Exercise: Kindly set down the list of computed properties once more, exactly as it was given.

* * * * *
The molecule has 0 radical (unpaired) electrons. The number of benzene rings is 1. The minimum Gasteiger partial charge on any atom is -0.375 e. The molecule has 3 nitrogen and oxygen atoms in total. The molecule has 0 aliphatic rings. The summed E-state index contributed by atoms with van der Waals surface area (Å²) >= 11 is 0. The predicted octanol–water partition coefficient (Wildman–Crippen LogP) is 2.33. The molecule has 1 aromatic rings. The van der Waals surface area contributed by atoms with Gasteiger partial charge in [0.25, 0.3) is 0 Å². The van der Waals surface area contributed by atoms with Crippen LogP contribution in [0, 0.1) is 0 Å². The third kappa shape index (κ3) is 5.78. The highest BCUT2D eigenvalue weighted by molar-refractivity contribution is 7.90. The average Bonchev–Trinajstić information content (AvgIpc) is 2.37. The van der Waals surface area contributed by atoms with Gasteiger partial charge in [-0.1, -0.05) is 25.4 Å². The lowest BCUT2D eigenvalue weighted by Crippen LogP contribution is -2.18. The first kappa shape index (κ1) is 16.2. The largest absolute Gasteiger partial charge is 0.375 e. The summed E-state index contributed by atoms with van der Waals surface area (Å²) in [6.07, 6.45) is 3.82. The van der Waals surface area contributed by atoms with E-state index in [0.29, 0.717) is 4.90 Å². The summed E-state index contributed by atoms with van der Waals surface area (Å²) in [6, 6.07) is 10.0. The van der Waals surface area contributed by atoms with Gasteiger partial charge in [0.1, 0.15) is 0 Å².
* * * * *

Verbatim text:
The molecule has 0 radical (unpaired) electrons. The number of benzene rings is 1. The minimum Gasteiger partial charge on any atom is -0.375 e. The molecule has 3 nitrogen and oxygen atoms in total. The molecule has 0 aliphatic rings. The summed E-state index contributed by atoms with van der Waals surface area (Å²) >= 11 is 0. The predicted octanol–water partition coefficient (Wildman–Crippen LogP) is 2.33. The molecule has 1 aromatic rings. The van der Waals surface area contributed by atoms with Gasteiger partial charge in [0.25, 0.3) is 0 Å². The van der Waals surface area contributed by atoms with Crippen LogP contribution in [0, 0.1) is 0 Å². The third kappa shape index (κ3) is 5.78. The highest BCUT2D eigenvalue weighted by molar-refractivity contribution is 7.90. The average Bonchev–Trinajstić information content (AvgIpc) is 2.37. The van der Waals surface area contributed by atoms with Gasteiger partial charge in [-0.1, -0.05) is 25.4 Å². The lowest BCUT2D eigenvalue weighted by Crippen LogP contribution is -2.18. The first kappa shape index (κ1) is 16.2. The largest absolute Gasteiger partial charge is 0.375 e. The summed E-state index contributed by atoms with van der Waals surface area (Å²) in [6.07, 6.45) is 3.82. The van der Waals surface area contributed by atoms with E-state index in [0.29, 0.717) is 4.90 Å². The summed E-state index contributed by atoms with van der Waals surface area (Å²) in [6, 6.07) is 10.0. The van der Waals surface area contributed by atoms with Gasteiger partial charge in [0.1, 0.15) is 0 Å².